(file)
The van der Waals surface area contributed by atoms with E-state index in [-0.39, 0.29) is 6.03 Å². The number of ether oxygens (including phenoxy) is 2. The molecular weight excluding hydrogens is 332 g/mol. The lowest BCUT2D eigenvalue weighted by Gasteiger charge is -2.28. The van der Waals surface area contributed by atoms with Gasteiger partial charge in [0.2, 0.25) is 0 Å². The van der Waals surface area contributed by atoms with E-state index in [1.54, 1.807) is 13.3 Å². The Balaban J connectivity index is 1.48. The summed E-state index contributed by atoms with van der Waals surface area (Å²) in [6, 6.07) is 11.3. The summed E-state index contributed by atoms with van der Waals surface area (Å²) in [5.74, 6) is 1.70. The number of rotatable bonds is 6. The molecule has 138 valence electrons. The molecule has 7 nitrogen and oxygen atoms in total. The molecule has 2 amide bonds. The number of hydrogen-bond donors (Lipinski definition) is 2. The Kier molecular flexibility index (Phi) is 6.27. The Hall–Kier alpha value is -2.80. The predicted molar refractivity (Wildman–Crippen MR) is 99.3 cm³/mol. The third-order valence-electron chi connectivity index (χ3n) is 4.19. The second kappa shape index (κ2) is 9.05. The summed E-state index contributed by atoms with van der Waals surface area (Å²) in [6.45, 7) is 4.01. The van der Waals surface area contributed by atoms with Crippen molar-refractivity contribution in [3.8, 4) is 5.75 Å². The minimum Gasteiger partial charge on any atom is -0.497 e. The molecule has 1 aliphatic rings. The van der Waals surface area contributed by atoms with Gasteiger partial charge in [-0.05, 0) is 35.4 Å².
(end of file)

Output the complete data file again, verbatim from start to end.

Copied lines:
The van der Waals surface area contributed by atoms with E-state index in [-0.39, 0.29) is 6.03 Å². The number of ether oxygens (including phenoxy) is 2. The molecular weight excluding hydrogens is 332 g/mol. The lowest BCUT2D eigenvalue weighted by Gasteiger charge is -2.28. The van der Waals surface area contributed by atoms with Gasteiger partial charge in [0.2, 0.25) is 0 Å². The van der Waals surface area contributed by atoms with E-state index in [1.54, 1.807) is 13.3 Å². The Balaban J connectivity index is 1.48. The summed E-state index contributed by atoms with van der Waals surface area (Å²) in [6, 6.07) is 11.3. The summed E-state index contributed by atoms with van der Waals surface area (Å²) in [5.74, 6) is 1.70. The number of rotatable bonds is 6. The molecule has 138 valence electrons. The molecule has 7 nitrogen and oxygen atoms in total. The molecule has 2 amide bonds. The number of hydrogen-bond donors (Lipinski definition) is 2. The Kier molecular flexibility index (Phi) is 6.27. The Hall–Kier alpha value is -2.80. The predicted molar refractivity (Wildman–Crippen MR) is 99.3 cm³/mol. The third-order valence-electron chi connectivity index (χ3n) is 4.19. The second kappa shape index (κ2) is 9.05. The summed E-state index contributed by atoms with van der Waals surface area (Å²) in [6.45, 7) is 4.01. The van der Waals surface area contributed by atoms with Crippen molar-refractivity contribution in [3.8, 4) is 5.75 Å². The minimum Gasteiger partial charge on any atom is -0.497 e. The molecule has 1 aliphatic rings. The van der Waals surface area contributed by atoms with Gasteiger partial charge in [-0.05, 0) is 35.4 Å².